Platen 10 is provided with pins 118 which mate with movable grommets 120 mounted in signature board 6 to thereby carry such board. Platen 10 is also provided with spaced pins 122 along each side which mate with horizontal slots 124 in frame 12. Slidable members 126 are located in channels 128 in the sides of frame 12 and they are provided with slanted slots 130 that communicate with slots 124. Bushings 132 are located in holes 134 in the sides of frame 12 containing channels 128 and the shaft 136 is rotatably disposed therein. Eccentric members 138 extend outwardly from each end of shaft 136 and are disposed in an oblong slot 140 in slidable members 126. A collar 142 is secured on one eccentric member 138 via a pin 144 and an operating handle 146 is pinned onto the other eccentric member 138 to secure shaft 126 in position.
To connect pins 108 of board 6 to respective spring-biased contact members 68 in housings 62, board 6 is mounted on pins 118 of platen 10 via movable grommets 120. Pins 122 of platen 10 are disposed in slots 124 of frame 12, with pins 148 on laminated board 14 engaging with bushings 150 in board 6 to properly align pins 108 with the respective openings 64 in connector housings 62. Now that pins 122 of platen are disposed in slots 124 of frame 12 so that slanted slots 130 of slidable members 126 are in communication with slots 124, handle 146 is moved from its non-operated position to its operated position whereby eccentric member 138 move in oblong slots 140 of slidable members 126, thereby causing slidable members 126 to move in channels 128, causing slanted slots 130 to move pins 122 along slots 124. This causes platen 10 to move inwardly along slots 124 and also moves board 6 inwardly so that contacts 108 are moved into electrical engagement with spring-biased contact members 68 to make electrical contact therewith. Reverse operation of handle 146 moves platen 10 and board 6 outwardly along slots 124 to disconnect pins 108 from spring-biased contact members 68.
The use of this operating mechanism enables the large number of pins 108 of board 6 to be electrically engaged with contact members 68 because of the ability of the frame and platen to align the contact members 68 and the pins 108. The use of spring-biased contact members 68 substantially reduces the forces of engagement therebetween.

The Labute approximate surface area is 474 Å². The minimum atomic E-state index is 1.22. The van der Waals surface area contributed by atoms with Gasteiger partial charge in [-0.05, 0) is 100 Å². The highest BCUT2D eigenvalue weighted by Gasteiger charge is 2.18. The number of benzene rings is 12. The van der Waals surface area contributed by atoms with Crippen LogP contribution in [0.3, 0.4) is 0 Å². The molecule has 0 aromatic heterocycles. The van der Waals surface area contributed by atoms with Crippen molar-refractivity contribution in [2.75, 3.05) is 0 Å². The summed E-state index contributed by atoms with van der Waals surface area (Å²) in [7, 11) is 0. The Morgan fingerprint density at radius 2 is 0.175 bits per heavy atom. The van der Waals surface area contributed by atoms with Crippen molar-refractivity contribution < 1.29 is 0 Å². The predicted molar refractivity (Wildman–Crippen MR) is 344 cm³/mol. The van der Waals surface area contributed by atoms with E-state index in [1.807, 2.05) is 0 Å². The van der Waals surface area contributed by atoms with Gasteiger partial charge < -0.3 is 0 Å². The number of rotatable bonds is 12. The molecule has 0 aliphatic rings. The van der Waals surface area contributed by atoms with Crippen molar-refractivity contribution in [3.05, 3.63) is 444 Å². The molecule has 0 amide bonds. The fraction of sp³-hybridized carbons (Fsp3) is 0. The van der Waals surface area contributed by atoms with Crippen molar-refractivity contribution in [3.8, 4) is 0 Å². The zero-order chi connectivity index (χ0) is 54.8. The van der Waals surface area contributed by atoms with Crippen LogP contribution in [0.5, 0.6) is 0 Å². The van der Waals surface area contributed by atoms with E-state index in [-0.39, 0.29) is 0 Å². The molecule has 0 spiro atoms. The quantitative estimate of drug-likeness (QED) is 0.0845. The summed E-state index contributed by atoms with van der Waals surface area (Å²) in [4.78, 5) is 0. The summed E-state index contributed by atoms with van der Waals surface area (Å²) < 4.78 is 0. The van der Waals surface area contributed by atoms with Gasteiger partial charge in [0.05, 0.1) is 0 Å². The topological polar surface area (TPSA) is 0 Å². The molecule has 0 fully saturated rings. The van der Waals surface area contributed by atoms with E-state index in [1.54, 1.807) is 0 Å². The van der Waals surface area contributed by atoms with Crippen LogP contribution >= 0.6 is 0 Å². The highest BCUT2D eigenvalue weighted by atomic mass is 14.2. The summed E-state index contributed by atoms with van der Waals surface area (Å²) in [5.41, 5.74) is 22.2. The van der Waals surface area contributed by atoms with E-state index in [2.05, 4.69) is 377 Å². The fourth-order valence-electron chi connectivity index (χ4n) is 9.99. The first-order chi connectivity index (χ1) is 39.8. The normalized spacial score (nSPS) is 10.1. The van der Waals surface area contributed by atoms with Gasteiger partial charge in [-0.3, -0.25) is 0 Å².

A unique feature of this interconnection system is that it offers complete pluggability of the computer boards to enable replacement for servicing or change of programs. Interboard wiring is accomplished via data bus interconnect contacts 46 which allows easy access for circuit rewiring and avoids the need to open up the automatic test equipment for each alteration.
The interconnect device IA, while supplying power and ground to the computer boards, can also supply the same to the signature board if desired, via contacts 30 and 36 being provided with pins to electrically engage contact members 70 of the spring-biased contact members. Interconnect device IA also acts as a physical support for the contacts 30, 36, 40, 46 and 58, and connects the test computer to the item being tested.
The interconnect system features an active connection area in which the signal contacts are spring loaded. This allows the contacts to compress when a signature board 6 is connected to the interconnect device 2, thereby eliminating the need for the side-to-side contact movement associated with plugboards and offering complete contact protection against damage. The spring-biased contact members provide reliable contact pressure when connected with the pins of the signature board.
The signature board concept allows the user to prepare and provide its own programming into the universal test computer via the interconnect system. Rather than having to open up the computer to do rewiring for a particular test, the test is programmed via the signature board. Thus, a library of such programmed signature boards can be established to service a range of electronic systems.
Units under test are also connected directly to the interconnect device which improves electrical performance and reducing fixturing and harness costs.
Through use of this interconnect system, patchcords and discrete wire have been eliminated, impedance is fixed, electrical paths are shortened, and signal crosstalk is substantially reduced. Programming has been made flexible; all interconnects are on one plane; and programming access, and board removal and replacement have been simplified. Any change in the data bus can be effected by rewiring from the front of the system. Maintenance is advantageous because computer boards can be easily plugged into the rear of the interconnect device and signature boards inserted into the front of such device. The interconnect device can now take the physical wear and tear of physical plugging and removal without exposed contacts to be endangered.
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|U.S. Classification||439/61, 439/329, 439/824, 439/108|
|International Classification||H05K1/00, H05K7/14|
|Cooperative Classification||H01R23/68, H01R12/526|
|European Classification||H01R12/52D, H01R9/09F5|
|Oct 26, 1981||AS||Assignment|
Owner name: AMP INCORPORATED, P.O. BOX 3608, HARRISBURG, PA. 1
Free format text: ASSIGNMENT OF ASSIGNORS INTEREST. EFFECTIVE DATE;ASSIGNORS:CONRAD, JACK S.;GRANITZ, RICHARD F.;LOCKARD, JOSEPH L.;AND OTHERS;REEL/FRAME:003941/0948
Effective date: 19811022
|Sep 25, 1989||FPAY||Fee payment|
Year of fee payment: 4
|Sep 10, 1993||FPAY||Fee payment|
Year of fee payment: 8
|Sep 29, 1997||FPAY||Fee payment|
Year of fee payment: 12